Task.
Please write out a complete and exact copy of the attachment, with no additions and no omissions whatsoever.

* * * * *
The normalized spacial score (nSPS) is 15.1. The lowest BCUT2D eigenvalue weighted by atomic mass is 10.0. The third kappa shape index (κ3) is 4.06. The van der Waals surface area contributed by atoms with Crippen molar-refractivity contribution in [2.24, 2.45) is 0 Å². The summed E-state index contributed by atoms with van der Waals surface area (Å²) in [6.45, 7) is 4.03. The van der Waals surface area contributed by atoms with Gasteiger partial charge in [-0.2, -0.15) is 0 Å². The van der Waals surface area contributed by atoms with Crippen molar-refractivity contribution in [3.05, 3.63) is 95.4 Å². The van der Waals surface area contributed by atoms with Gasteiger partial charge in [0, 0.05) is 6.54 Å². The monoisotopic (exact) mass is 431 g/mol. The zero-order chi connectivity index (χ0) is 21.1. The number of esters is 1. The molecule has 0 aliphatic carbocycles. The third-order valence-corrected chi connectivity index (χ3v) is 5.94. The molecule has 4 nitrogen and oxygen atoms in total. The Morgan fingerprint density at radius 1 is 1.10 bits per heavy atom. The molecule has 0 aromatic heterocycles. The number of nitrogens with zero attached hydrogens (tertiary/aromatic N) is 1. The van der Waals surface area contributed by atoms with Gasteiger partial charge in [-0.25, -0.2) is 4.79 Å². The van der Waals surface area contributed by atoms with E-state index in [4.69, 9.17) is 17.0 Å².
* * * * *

The normalized spacial score (nSPS) is 15.1. The lowest BCUT2D eigenvalue weighted by atomic mass is 10.0. The third kappa shape index (κ3) is 4.06. The van der Waals surface area contributed by atoms with Crippen molar-refractivity contribution in [2.24, 2.45) is 0 Å². The summed E-state index contributed by atoms with van der Waals surface area (Å²) in [6.45, 7) is 4.03. The van der Waals surface area contributed by atoms with Gasteiger partial charge in [-0.2, -0.15) is 0 Å². The van der Waals surface area contributed by atoms with Crippen molar-refractivity contribution in [3.05, 3.63) is 95.4 Å². The van der Waals surface area contributed by atoms with Gasteiger partial charge in [0, 0.05) is 6.54 Å². The monoisotopic (exact) mass is 431 g/mol. The zero-order chi connectivity index (χ0) is 21.1. The number of esters is 1. The molecule has 0 aliphatic carbocycles. The third-order valence-corrected chi connectivity index (χ3v) is 5.94. The molecule has 4 nitrogen and oxygen atoms in total. The Morgan fingerprint density at radius 1 is 1.10 bits per heavy atom. The molecule has 0 aromatic heterocycles. The number of nitrogens with zero attached hydrogens (tertiary/aromatic N) is 1. The van der Waals surface area contributed by atoms with Gasteiger partial charge in [-0.25, -0.2) is 4.79 Å². The van der Waals surface area contributed by atoms with E-state index in [4.69, 9.17) is 17.0 Å².